Listen to part of a lecture in an art history class.
Today we'll continue our examination of ancient Roman sculpture.
We've already looked at portrait sculpture which are busts created to commemorate people who had died, and we've looked at relief sculpture, or sculpting on walls.
And today we'll look at yet another category of sculpture - copies.
Roman sculptors often made copies of famous Greek sculptures.
Why did they do that?
Well no one knows for sure.
You see, in the late 4th century B.C. the Romans began a campaign to expand the Roman Empire, and in 300 years they had conquered most of the Mediterranean area and parts of Europe.
You know the saying, "To the victor belong the spoils"?
Well, the Roman army returned to Rome with many works of Greek art.
It's probably fair to say that the Romans were impressed by Greek art and culture and they began making copies of the Greek statues.
Now the dominant view in traditional art history is that Roman artists lacked creativity and skill, especially compared to the Greek artists who came before them.
Essentially, the traditional view, a view that's been prevalent for over 250 years, is that the Romans copied Greek sculptures because they couldn't create sculpture of their own.
But finally some contemporary art historians have challenged this view.
One is Elaine Gazda.
Gazda says that there might be other reasons that Romans made copies.
She wasn't convinced that it was because of a lack of creativity.
Can anyone think of another possible reason?
Well maybe they just admired these sculptures, you know, they liked the way they looked.
Yes. That's one of Gazda's points.
Another is that while nowadays reproduction is easy, it was not so easy in Roman times.
Copying statues required a lot of skill, time and effort.
So Gazda hypothesizes that copying didn't indicate a lack of artistic imagination or skill on the part of Roman artists, but rather the Romans made copies because they admired Greek sculpture.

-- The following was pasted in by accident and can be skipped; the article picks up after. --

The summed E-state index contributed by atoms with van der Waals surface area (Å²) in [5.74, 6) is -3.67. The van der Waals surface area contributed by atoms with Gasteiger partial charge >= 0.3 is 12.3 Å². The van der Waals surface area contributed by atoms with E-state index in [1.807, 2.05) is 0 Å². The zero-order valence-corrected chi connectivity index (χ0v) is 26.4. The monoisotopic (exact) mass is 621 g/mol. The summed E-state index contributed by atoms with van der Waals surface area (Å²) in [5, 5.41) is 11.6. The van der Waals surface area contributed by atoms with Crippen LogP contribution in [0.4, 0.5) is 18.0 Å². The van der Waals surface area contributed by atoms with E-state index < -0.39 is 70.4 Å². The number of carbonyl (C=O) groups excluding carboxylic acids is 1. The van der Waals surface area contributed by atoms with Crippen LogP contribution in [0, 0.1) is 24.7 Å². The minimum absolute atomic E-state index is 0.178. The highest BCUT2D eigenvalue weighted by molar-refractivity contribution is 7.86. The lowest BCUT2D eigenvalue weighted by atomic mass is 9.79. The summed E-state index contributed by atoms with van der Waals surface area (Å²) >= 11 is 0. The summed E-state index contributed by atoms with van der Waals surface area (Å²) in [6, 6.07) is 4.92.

Classical Greek statues represented an idealization of the human body and were considered quite beautiful at the time.
Gazda also believes that it's been a mistake to dismiss the Roman copies as, well, copies for copy's sake and not to consider the Roman function and meaning of the statues.
What do you mean the Roman function?
Weren't they just for decoration?
Well, not necessarily.
Under the Emperor Augustus at the height of the Roman Empire, portrait statues were sent throughout the empire.
They were supposed to communicate specific ideas about the emperor and the imperial family, and to help inhabitants of the conquered areas become familiar with the Roman way of life.
You know, Roman coins were also distributed throughout the empire.
Anybody care to guess what was on them?
The emperor's face? That's right!
The coins were easy to distribute and they allowed people to see the emperor or at least his likeness, and served as an additional reminder to let them know, well, who was in charge.
And the images helped people become familiar with the emperor.
Statues of him in different roles were sent all over the empire.
Now, actually some Roman sculptures were original but others were exact copies of Greek statues and some Roman sculptures were combinations of some sort.
Some combined more than one Greek statue and others combined a Greek god or an athlete with a Roman's head.
At the time of Julius Caesar, it wasn't uncommon to create statues that had the body of a god and the head of an emperor.
And the Romans were clever.
What they did was they made plaster casts from molds of the sculptures.
Then they shipped these plaster casts to workshops all over the empire, where they were replicated in marble or bronze.
And on some statues the heads were removable.
They could put an emperor's head on different bodies, showing him doing different things.
And then later when the time came they could even use the head of the next emperor on the same body.